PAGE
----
Ghulam Mohammed Faruq Sheikh pockets the Rs 500 note as he prepares to leave the court. His other hand clutches a bright green plastic bag with silver polka dots. He tells the public prosecutor Ratnavali Patil that he may not be coming for the next hearing on 16 December, as he is going to Ambejogai for a wedding. That was the third time he had come to testify in court in the last few months in the Suleman Bakery case of January 1993, which, except for a handful of journalists and the concerned parties, seems to evoke little interest.
Sheikh, 68, says he has a heart condition, it is difficult for him to climb the three flights of stairs in the old sessions court building. He keeps having little pills for his cold as he waits for the judge to decide on the defence request for an adjournment on 26 November. And since the judge awarded Rs1,500 costs for the adjournment, and no further leeway in the matter, he and the two other witnesses were at least compensated for their travel, if not time. The two other witnesses were policemen.
That day, the lawyer for the seven accused policemen Shrikant Shivade was absent. Earlier, the witnesses were sent back for other reasons, one of them being that they arrived late in court. Another time, one of the accused policeman had fallen ill and could not come to court. One of the witnesses who had come to testify then had lost his father in the firing. While the additional sessions judge UM Padwad laments the delay each time and gives strict orders, things keep dragging on.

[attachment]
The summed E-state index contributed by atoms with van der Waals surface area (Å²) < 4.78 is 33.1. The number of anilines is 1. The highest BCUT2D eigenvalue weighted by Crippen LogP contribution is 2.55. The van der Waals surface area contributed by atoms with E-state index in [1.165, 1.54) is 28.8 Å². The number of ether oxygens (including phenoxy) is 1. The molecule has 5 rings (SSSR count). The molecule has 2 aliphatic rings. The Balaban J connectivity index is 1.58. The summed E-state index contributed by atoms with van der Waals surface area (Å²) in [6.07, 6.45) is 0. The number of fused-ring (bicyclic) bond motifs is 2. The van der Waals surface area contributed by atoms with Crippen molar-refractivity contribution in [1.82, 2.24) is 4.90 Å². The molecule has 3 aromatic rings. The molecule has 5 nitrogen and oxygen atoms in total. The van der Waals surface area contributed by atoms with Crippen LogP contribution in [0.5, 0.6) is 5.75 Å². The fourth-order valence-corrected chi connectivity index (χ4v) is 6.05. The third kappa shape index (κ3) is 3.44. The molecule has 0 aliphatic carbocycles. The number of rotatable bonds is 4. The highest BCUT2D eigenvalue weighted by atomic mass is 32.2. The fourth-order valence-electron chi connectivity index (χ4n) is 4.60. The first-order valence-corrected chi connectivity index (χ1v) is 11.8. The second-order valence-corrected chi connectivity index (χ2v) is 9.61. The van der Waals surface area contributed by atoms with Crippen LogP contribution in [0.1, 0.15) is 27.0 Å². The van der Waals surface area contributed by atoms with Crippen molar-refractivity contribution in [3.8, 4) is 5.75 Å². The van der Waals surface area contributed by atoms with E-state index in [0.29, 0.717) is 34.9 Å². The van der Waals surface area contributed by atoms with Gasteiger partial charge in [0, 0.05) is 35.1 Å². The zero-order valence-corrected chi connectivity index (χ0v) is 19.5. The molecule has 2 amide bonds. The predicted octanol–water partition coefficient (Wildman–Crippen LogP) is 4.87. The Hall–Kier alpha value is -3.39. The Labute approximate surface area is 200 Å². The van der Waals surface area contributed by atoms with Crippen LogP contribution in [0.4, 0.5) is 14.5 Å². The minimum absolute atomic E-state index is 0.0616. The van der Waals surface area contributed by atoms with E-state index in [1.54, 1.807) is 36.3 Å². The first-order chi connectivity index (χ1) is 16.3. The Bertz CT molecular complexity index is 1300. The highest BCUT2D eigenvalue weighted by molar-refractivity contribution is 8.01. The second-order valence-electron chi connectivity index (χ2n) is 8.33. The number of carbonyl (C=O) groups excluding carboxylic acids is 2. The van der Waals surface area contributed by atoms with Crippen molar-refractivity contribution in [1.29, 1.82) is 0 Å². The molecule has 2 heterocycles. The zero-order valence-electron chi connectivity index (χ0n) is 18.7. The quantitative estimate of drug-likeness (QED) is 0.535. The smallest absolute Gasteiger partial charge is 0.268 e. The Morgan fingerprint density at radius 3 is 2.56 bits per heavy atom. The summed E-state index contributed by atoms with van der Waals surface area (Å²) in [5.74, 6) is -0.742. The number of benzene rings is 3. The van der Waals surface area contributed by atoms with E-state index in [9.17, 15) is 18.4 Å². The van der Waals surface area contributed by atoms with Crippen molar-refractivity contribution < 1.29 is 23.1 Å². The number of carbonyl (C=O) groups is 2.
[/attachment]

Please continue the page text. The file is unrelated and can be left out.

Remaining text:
It is now almost 27 years since the incident at a popular bakery and adjacent madrassa off Mohamed Ali Street in South Mumbai. The events were recorded in Justice Srikrishna’s commission of inquiry report on the 1992-’93 riots and the case has had a long and torturous journey with more acquittals than convictions and this is one more phase in that long road for justice.
So far, five witnesses have been examined and the spot panchnama of the incident was prepared only in 2001. The first eye witness too turned hostile in the ongoing case, where the examination of evidence was at first delayed as there was no tape recorder to hear the old tapes of the wireless conversations related to the police control room. The control room log books were not produced till the judge gave a reprimanding order. For the witnesses, after so many years, it becomes difficult to recall exact events or the messages they wrote down as wireless operators and other details.
The first witness, Mohmmed Farooq Mohammed Fazil, testified in court that he used to sell footwear. That’s about the only thing he accepted. While the police came on 1 June 2001 to ask him to sign the panchnama, he was not aware of its contents and he did not know what happened at the bakery in 1993. He denied everything in his statement.